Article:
HIIT: What It Is & Why It's So Popular
Rest assured, we talk about it all - so let’s dive in and take a closer look!
What is HIIT?High-intensity interval training (HIIT) involves alternating short bursts of intense exercise with less-intense recovery periods. It has been stated that this type of training provides similar, and in some instances greater, health benefits as traditional endurance training.
The benefits of a HIIT workout:
- Reduces subcutaneous fat, especially abdominal fat
Reduces the risk of cardiovascular disease
Decreases blood pressure
Improves metabolic health - helps with insulin sensitivity especially those at risk for developing diabetes
Improves aerobic fitness - Increases VO2max
Why is HIIT training so popular?Studies suggest that HIIT workouts tend to burn more calories more than steady-state exercises because you burn calories both during and long after your HIIT workout has completed.
Roughly 2 hours post exercise, the body is restoring itself to pre-exercise levels, and requires energy to do so. Because of the rigorous nature of HIIT workouts, the post exercise energy expenditure required is greater, and you burn more calories doing so!
This is the main reason that HIIT based workouts have become so popular in recent times. They are quick and effective workouts for weight loss and fitness, if done correctly.
I know what you are thinking. . . but before you put your workout clothes on and start HIITing it, let’s figure out how to properly do a HIIT workout.
How do you develop a HIIT program?When trying to develop a HIIT program, it’s important to consider your age, what your baseline fitness is like and your training experience. If this is your first time doing a HIIT workout, you want to make sure you are not over exerting yourself. With this in mind, you should consider the duration, intensity and frequency of the work intervals and the length of the recovery intervals.
Speaking in general terms:
Intensity: should range from greater than 80% of your estimated maximal heart rate. If you use the talk test as your guide, it would be difficult to carry a conversation while exercising. The intensity of the recovery period should be 40-50% of your maximal heart rate. This period will help you recover and prepare for your next work interval.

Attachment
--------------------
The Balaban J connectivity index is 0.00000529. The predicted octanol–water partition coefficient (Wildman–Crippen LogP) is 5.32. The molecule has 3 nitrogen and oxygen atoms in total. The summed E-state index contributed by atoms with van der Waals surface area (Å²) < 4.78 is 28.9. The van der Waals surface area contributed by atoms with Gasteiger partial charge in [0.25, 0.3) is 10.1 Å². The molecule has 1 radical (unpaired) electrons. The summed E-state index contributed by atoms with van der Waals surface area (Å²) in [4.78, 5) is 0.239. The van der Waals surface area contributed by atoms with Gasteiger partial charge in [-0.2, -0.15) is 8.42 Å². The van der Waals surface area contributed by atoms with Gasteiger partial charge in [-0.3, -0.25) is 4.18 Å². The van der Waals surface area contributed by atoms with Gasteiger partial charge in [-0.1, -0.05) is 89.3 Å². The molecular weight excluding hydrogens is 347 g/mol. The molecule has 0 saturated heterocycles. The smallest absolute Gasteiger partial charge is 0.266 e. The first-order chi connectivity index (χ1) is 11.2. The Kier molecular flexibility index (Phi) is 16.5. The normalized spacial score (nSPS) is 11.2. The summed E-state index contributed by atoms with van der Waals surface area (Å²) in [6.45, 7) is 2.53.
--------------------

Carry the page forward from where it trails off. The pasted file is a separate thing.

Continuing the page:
Duration: Each HIIT workout varies in duration and can be tailored to fit your needs. I have listed a few of the different types of HIIT approaches below. It's important to note that this list is not exhaustive, but highlights some of the more popular ones.
This approach might be 1-minute of high intensity workout followed by a 1-minute low intensity recovery period. The workout continues with the alternating work and relief periods totaling 20 to 60 minutes.
This approach involves 30 seconds of cycling at full-out effort, followed by 4 minutes of recovery. You can repeat this 4-6 times per session.
This approach is developed for cardiac patients and involves 4 minutes of somewhat below maximal heart rate intensity, followed by 4 minutes of an easy recovery period.
Examples of aerobic exercises to include in a HIIT workout:
What are the safety concerns with HIIT training?Due to the vigorous nature of a HIIT program, individuals who are moderate-to-high risk and individuals who live a sedentary lifestyle need to be cautious when performing HIIT. If you have any concerns prior to beginning HIIT training, you should contact your health care practitioner.
One of the keys to safe participation of HIIT training is for all people to modify the intensity of the work interval to a preferred challenging level. Safety should always be primary priority! Set small goals and build on them.
Now who's ready to give HIIT a try!?
Kilpatrick, M. W., Jung, M. E., & Little, J. P. (2014). High-Intensity Interval Training. ACSMʼs Health & Fitness Journal, 18(5), 11–16. doi: 10.1249/fit.0000000000000067
Laursen, P. B., & Jenkins, D. G. (2002). The Scientific Basis for High-Intensity Interval Training. Sports Medicine, 32(1), 53–73. doi: 10.2165/00007256-200232010-00003
Milanović, Z., Sporiš, G., & Weston, M. (2015). Effectiveness of High-Intensity Interval Training (HIT) and Continuous Endurance Training for VO2max Improvements: A Systematic Review and Meta-Analysis of Controlled Trials. Sports Medicine, 45(10), 1469–1481. doi: 10.1007/s40279-015-0365-0
Shiraev, T. (2012). Benefits of high intensity interval training. Evidence Based Exercise Clinical Benefits of High Intensity Interval Training, 41(12). Retrieved from https://www.racgp.org.au/download/Documents/AFP/2012/December/201212shiraev.pdf